My uncle is also a woodworker. He was given a nice finished workbench from a friend and he put it in his outdoor workshop which is not temperature controlled. We live near each other so the seasonal temperatures as virtually the same for us. Once a year had passed the bench was pulling itself apart, the ends of bench showed the most warping. From what I can tell it was laminated properly. It makes me wonder though....
I suspect that's as much to do with the way the bench he was given was made (regardless of whether it was commercial or shop-built) than a sign that a benchtop made in that way can't withstand wide swings in conditions*.
That bench was likely made at least somewhat like furniture, if not in exactly the same way. So the wood would have been quite dry and in damper conditions dry wood of course swells quite a bit. And because a workbench is not intended to be exposed to water they could well have used a non-waterproof glue, although it is possible the glue used is waterproof as they might use it for everything regardless (again true for both commercial and shop-built). If the glue used is a water-resistant or waterproof variety then it signifies that whoever made it needs to overhaul their glueing processes! Because well-glued long-grain joints can't come apart — the wood has to fail for a split to occur.
Long, boring TL;DR here about wood selection for maximum stability in a top made up this way but brief version, most tops are also not made from carefully-selected wood. This is most especially true of commercial glue-ups, where due to manufacturing expediences 99% of the time no consideration whatsoever is given to grain orientation from board to board. They basically grab the next board from the supply at hand and put it in there, regardless of whether its grain might put stress on the overall structure.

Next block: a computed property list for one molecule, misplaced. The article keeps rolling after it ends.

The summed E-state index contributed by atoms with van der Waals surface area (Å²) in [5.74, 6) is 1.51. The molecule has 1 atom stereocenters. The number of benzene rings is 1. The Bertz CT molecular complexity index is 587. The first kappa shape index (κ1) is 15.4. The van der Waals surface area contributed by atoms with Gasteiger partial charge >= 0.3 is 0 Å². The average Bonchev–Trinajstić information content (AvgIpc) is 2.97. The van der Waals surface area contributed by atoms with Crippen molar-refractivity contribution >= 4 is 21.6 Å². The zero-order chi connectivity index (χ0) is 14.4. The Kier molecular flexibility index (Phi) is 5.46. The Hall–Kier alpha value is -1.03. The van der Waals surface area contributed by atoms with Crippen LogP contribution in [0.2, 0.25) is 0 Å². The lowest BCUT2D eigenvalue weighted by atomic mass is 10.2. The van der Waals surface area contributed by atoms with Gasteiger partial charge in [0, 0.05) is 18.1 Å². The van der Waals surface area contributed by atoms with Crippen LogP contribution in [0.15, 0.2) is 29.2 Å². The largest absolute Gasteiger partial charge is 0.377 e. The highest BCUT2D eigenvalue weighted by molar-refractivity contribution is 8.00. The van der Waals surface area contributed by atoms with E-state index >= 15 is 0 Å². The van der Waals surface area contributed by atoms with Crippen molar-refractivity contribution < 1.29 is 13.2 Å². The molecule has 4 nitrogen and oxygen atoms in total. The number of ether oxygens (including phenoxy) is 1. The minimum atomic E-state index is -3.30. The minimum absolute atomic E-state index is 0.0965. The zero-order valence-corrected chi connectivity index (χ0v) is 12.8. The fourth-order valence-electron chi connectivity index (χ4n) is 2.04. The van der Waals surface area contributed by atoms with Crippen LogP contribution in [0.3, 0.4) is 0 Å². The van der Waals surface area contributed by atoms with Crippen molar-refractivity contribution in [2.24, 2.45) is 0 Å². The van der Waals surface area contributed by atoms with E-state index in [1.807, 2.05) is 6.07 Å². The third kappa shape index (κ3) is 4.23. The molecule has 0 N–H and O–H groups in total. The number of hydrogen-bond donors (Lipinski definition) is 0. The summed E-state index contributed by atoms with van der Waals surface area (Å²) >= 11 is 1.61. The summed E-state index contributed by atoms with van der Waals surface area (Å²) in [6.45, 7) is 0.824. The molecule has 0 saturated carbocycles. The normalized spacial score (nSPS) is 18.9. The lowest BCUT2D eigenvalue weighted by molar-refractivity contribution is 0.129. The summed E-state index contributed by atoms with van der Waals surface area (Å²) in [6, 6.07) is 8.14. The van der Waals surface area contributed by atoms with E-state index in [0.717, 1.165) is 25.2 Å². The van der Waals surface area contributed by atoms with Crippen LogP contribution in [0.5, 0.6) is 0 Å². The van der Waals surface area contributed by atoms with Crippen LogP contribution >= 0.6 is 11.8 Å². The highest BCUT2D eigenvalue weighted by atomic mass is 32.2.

I suppose I could use hardware to reinforce the lamination but wood would likely still warp. I can accept a little warping but I don't want there to be room to put my fingers between the boards.
There are a couple of workbench plans that utilise the same method used in some butcher block construction, with through bolts (threaded rod). This could go a long way towards ensuring great stiffness and resistance to warping in a glued-up top, but it is a hassle in terms of construction because every board has to be accurately drilled multiple times before glue-up. Note: if you want to consider this it's worth pricing the rod right now to help make the decision as it may be surprisingly expensive, it is here, and you need four or more lengths of it the full width of your proposed top.
*I would personally ditch the idea of the glued-up top. It's not necessary for a functional bench and by putting it aside you can save yourself a lot of time and effort in construction, while simultaneously ensuring your top will be far less subject to movement with wide swings in humidity.
While I wouldn't exactly recommend the material I have seen a workbench in an unheated, uninsulated, draughty garage with an OSB top and as far as I can tell from just looking at it it hasn't warped in the 20 or 30 years since it was built. I haven't worked on it so I can't say how much if any movement has occurred but it certainly looked flat enough.
As you know board materials in general are far less subject to seasonal movement, so a top made from MDF, plywood, chipboard/particleboard or yes, even OSB, is going to be far more stable than almost any bench made from solid wood. With the added advantage that they're far easier and faster to put together (less than an hour and done is possible) and furthermore will often cost substantially less, which is nice.